Taking care of a pet is an enormous responsibility. Of course, it’s also an essential responsibility for families in millions of households across the country. Learning to take on some of the tasks involved in pet care is a challenge for small children. But as they approach double figures or those tween years, it can be used as a valuable opportunity to help your child to understand what is involved. So how can you start to encourage your child to take on a more active role in taking care of your dog?
Should I Supervise?
It’s important to remember that all children and pets should be supervised at all times when they’re together. That means you need to take the time to show your kids the best approach to common tasks like grooming and feeding. The bigger the breed of pooch, the more challenging walking can be for smaller framed people like children. However, learning how to walk your trained dog responsibly can still be a good idea. If your dog or puppy hasn’t been fully trained yet, wait until this is complete before encouraging your kids to get more involved in their care.
Dog Training First
Ideally, your dog’s behavior should be pretty predictable and consistent. If your whole family knows your pet well, then you’re less likely to be doing things you know your dog doesn’t like. Start with feeding. It’s good to explain why food is measured or weighed out. You can raise issues like healthy diets that relate to our own lives. Talk a little about the nutrition label on the foods you use. Remember to explain the importance of fresh water every day. Perhaps you have a set time of day for feeding your dog. Can your tween take this job over now?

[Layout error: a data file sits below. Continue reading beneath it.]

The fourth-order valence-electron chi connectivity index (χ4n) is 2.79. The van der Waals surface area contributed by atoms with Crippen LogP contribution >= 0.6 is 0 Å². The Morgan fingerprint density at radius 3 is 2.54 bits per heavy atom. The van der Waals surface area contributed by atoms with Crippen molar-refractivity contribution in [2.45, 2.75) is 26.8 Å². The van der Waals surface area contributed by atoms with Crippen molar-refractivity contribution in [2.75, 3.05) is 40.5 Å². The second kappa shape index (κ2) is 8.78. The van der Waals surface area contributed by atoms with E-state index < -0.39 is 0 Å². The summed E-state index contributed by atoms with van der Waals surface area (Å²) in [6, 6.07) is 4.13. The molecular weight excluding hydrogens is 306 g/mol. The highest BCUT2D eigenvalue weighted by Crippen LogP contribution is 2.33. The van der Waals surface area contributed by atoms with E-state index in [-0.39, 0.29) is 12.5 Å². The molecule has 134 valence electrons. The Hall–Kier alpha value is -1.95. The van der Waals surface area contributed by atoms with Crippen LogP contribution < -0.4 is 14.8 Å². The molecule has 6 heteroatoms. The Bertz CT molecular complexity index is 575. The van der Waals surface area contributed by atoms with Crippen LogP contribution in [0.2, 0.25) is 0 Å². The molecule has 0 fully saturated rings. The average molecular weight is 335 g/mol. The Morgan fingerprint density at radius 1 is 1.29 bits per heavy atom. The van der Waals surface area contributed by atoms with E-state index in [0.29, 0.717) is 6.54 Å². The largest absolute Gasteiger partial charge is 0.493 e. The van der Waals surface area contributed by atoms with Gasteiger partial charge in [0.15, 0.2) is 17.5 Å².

You should groom to keep the fur in good condition as well as to help your pooch look his best. Learning how to groom your dog properly is very important. Washing or bathing is an important part of their hair and skin care too. Of course, ultimately, it’s about good hygiene for the whole family. Talk to your child about dirt in the furniture and carpets too. How can you work together to avoid things around the home becoming unhygienic? Don’t forget – there are some parts of his body that your dog might not like to be touched. Make sure your tween is well aware of this!
Maybe Not THAT Bit
It’s not necessary to ask your child to pick up your dog’s mess. Instead, accompany your child when you go out to the dog park so you can manage it. The type of activities your tween can get involved in is behavior management. Teach her to call the dog back successfully and provide her with a plan of action if your dog becomes distracted. Talk about the importance of paying attention to other dogs and their owners too. One of the most important skills your tween can learn is to reattach the harness or lead quickly should she need to bring the dog back.
These early lessons will soon progress to an in-depth knowledge. Your child will have the skills they need to care for your pets. And they’ll soon be big enough to manage on their own! How do you teach your kids to become more involved in pet care?